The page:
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TXL Day Out draws a crowd

Sunday’s (18thNovember) TXL Day Out event staged by the Society’s Youth Development Programme drew a crowd of nearly 100 to Carlisle’s Borderway Mart for an action-packed day of interactive learning and fun.

Central to the event were a series of workshop sessions with leading industry experts on a number of key subjects, including flock health planning, grassland management and sheep nutrition.

The day also gave attendees the chance to try their hand at stock judging and see dynamic butcher Tom Wood demonstrate some novel cuts of lamb to extract value from a carcass.

Kicking off the day was local vet Philip Wilkinson of Paragon Vets who detailed how flock health planning should be used to maximise animal health and minimise the need for reactionary treatments. “The principle behind flock health planning is to implement planned preventative treatments and put in place protocols to deal with situations that arise.

“This can help improve productivity, reduce time spent dealing with health problems and minimise losses,” he explained.

Mr Wilkinson said use of vaccines to prevent abortion and clostridial diseases were a central part of preventative medicine as was taking steps to reduce the use of antibiotics. “There are some instances where antibiotics are of course required.

“However, many flocks have developed a routine of using preventative antibiotics as routine, particularly at lambing to prevent watery mouth. This can be avoided when lambs receive sufficient colostrum and hygiene in the lambing environment is maintained at suitable levels,” he added.

Independent sheep consultant Kate Philips said it was important to ensure ewes were in correct condition ahead of lambing to enable them to produce sufficient colostrum for lambs and that came back to them being in the right condition at tupping.

“Body condition scoring ewes is a tool every farmer should be using four or five times a year to assess how fit their ewes are. It is proven that body condition score at tupping has an impact on prolificacy and with the number of lambs reared a key factor in flock profitability, having ewes in the right condition at tupping is a determining factor in maintaining a successful business,” she explained.

Adding to this theme was grassland management consultant Gareth Davies who said with the UK industry having to compete on a global stage it was going to be increasingly important to reduce costs wherever possible.

“Grazed grass is by far the cheapest form of feed available to sheep farmers and we have to make the most of it if we are going to compete with sheep farmers in the rest of the world.

“That means adopting rotational grazing strategies and planning grazing more accurately and ensuring grass crops are more proactively managed.”

Turning to more practical matters Jeff and Jennifer Aiken of the Procters flock gave a demonstration on show and sale preparation, with Mr Aiken highlighting the need for breeders to adhere to the Society’s rules regarding dressing and trimming of sheep.

“When washing sheep before an event do it at least three weeks ahead so the fleece has a chance to build up the natural oils again. Washing them too close to the show will take any goodness out of the fleece. Colouring of the fleece should be done in two or three stages, either by spraying or dipping, to build the colour gradually. On the day itself wash the heads and legs to help make them stand out,” he added.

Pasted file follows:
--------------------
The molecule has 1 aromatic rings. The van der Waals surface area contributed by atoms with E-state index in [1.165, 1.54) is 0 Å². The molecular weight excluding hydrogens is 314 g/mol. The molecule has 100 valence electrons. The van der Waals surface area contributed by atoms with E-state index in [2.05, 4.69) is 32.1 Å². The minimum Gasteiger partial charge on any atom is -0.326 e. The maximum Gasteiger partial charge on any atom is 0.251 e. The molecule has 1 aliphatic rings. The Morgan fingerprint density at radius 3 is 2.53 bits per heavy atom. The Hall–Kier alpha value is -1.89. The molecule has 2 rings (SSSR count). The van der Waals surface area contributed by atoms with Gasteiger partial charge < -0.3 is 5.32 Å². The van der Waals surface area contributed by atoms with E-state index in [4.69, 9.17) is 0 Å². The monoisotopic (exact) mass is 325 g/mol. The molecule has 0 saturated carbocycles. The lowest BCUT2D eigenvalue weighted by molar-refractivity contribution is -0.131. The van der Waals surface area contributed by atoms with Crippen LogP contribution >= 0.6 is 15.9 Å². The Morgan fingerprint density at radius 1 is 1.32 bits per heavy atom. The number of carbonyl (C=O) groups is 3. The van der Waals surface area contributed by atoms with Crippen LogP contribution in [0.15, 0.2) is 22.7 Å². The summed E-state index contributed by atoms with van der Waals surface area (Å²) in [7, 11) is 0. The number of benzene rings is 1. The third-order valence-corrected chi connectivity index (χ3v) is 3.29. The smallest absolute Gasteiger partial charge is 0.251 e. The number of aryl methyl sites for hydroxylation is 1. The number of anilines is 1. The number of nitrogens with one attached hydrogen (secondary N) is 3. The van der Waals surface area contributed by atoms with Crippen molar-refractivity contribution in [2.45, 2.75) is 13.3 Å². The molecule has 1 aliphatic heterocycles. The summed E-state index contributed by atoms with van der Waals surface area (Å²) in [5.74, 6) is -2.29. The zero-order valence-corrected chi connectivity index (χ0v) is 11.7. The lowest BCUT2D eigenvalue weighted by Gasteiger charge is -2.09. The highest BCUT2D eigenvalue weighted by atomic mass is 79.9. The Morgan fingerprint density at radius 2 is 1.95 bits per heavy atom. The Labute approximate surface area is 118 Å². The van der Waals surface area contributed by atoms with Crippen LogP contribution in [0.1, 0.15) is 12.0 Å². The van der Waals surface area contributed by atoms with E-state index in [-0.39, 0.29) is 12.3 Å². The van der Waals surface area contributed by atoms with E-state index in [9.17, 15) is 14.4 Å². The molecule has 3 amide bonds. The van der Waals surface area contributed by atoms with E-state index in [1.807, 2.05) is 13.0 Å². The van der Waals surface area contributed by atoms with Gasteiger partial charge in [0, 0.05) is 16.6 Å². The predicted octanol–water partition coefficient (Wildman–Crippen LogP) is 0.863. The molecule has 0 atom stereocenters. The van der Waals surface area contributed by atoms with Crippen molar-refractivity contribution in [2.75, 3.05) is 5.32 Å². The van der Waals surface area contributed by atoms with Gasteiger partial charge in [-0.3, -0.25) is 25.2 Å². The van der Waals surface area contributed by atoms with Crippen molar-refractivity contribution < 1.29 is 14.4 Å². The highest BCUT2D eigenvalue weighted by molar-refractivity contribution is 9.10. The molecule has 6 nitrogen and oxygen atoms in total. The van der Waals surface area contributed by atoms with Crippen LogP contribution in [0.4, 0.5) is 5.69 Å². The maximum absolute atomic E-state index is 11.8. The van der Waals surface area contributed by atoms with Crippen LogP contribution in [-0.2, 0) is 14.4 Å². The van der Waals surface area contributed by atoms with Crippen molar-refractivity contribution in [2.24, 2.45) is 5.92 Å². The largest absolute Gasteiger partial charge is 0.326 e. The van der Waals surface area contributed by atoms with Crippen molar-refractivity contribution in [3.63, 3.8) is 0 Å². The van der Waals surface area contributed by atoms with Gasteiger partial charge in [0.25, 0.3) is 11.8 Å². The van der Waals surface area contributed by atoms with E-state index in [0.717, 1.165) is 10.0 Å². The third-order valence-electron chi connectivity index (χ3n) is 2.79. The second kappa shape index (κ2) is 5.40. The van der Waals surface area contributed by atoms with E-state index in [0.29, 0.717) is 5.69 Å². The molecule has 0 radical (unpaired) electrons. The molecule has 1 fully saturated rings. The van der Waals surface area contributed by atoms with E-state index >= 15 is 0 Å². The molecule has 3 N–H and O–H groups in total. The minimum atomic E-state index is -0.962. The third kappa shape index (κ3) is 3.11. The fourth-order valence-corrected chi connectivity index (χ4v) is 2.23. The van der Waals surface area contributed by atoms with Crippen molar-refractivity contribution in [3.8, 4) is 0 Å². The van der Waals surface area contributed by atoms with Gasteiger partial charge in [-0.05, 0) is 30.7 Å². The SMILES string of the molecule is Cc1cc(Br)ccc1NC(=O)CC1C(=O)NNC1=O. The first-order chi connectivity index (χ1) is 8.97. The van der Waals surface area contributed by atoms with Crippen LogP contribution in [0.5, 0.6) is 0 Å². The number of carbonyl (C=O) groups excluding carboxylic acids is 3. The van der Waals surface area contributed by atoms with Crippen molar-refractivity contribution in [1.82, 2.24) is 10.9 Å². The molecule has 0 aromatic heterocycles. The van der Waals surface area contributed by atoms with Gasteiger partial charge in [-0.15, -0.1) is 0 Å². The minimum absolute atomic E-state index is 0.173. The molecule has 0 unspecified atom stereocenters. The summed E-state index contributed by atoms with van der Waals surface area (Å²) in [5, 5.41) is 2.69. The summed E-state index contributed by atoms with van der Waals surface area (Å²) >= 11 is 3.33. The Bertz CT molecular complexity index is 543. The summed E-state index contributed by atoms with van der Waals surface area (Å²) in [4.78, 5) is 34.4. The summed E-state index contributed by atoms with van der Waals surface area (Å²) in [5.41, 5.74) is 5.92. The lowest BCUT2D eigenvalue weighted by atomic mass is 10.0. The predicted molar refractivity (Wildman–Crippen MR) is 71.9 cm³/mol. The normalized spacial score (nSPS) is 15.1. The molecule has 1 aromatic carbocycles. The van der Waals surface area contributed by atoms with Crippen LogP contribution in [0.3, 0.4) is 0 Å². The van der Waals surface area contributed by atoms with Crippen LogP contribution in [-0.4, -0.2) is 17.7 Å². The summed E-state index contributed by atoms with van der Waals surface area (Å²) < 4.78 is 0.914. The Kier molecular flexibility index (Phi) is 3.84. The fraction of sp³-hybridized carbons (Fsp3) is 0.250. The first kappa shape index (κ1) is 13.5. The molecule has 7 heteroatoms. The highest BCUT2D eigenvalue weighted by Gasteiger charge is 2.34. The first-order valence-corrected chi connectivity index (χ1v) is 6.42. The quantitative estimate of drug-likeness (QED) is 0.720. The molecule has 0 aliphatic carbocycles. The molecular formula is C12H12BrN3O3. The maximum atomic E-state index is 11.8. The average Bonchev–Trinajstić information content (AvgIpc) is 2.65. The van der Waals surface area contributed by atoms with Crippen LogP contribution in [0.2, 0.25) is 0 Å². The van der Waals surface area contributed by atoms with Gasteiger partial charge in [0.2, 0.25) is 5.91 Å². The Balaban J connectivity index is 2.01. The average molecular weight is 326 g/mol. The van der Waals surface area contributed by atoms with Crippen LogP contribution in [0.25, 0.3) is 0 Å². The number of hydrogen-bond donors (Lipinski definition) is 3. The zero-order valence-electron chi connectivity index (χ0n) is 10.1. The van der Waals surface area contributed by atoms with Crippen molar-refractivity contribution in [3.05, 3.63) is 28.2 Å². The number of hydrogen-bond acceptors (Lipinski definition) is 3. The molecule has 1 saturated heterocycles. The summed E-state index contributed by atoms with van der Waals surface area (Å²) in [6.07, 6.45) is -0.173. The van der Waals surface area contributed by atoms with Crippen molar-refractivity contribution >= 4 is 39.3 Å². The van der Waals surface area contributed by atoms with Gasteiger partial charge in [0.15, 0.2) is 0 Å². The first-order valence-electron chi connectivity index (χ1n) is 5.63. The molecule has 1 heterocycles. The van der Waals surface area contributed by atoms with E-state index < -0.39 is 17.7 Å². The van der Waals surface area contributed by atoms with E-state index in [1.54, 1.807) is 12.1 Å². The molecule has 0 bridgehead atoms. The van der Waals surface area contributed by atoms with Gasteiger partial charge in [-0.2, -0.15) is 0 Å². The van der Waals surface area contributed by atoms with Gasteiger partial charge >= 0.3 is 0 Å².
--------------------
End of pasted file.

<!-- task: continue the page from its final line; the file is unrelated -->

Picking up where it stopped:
He also advised young members to consider their appearance when showing their sheep. “There is no point having your sheep turned out to perfection and not looking smart yourself,” he explained.

“And once you’re in the show ring the only thing you need to be worrying about is having your sheep stood correctly and keeping your eye on the judge and showing your sheep to them as best you can. Nothing else matters, your sheep and the judge are the only two things you should be concentrating on.”

Butcher Tom Wood told the audience that it was important to produce carcasses with the right meat:bone ratio and balance of meat throughout the carcass.

“Lamb is a great product and can be prepared in a number of versatile ways provided we have the right sort of carcass. I’m looking for well-formed gigots, wide loins and firm shoulders,” he explained.

With modern consumers looking for easier, quicker ways of producing meals Mr Wood demonstrated how a lamb carcass could be prepared in to some innovate products, particularly when seam butchery was used to strip out individual muscles from the carcass.

“It is important to encourage consumers to eat lamb and a number of novel cuts and smaller joints are key to that,” he added.

Stock judging

Winning the under 21 section of the day’s stock judging competition under master judge Gordon Gray of the Ettrick flock, Selkirk, was Robbie Aiken, Lancashire, while the over 21 section was won by Emma Blaylock, Cumbria.

 

 

 

 

 

 

 

 

 

 

Ready Steady Cook

The event also saw four of the Society’s YDP committee take part in a ‘Ready, Steady, Cook’ competition which saw them challenged to produce lamb dishes from scratch in 45 minutes.

Triumphing in this competition were the combined English and Welsh team of Jo Smith and Will Davis, beating their rivals David McKerrow Jnr and David Chestnutt in the combined Scottish and Northern Irish team.

Judged by a trio of Society directors, Steve Richardson, Roy Campbell and Jeff Aiken, the judges concluded that the winning team’s entry of lamb burgers were slightly more edible than the lamb meatballs and lamb chops presented by the losing team.

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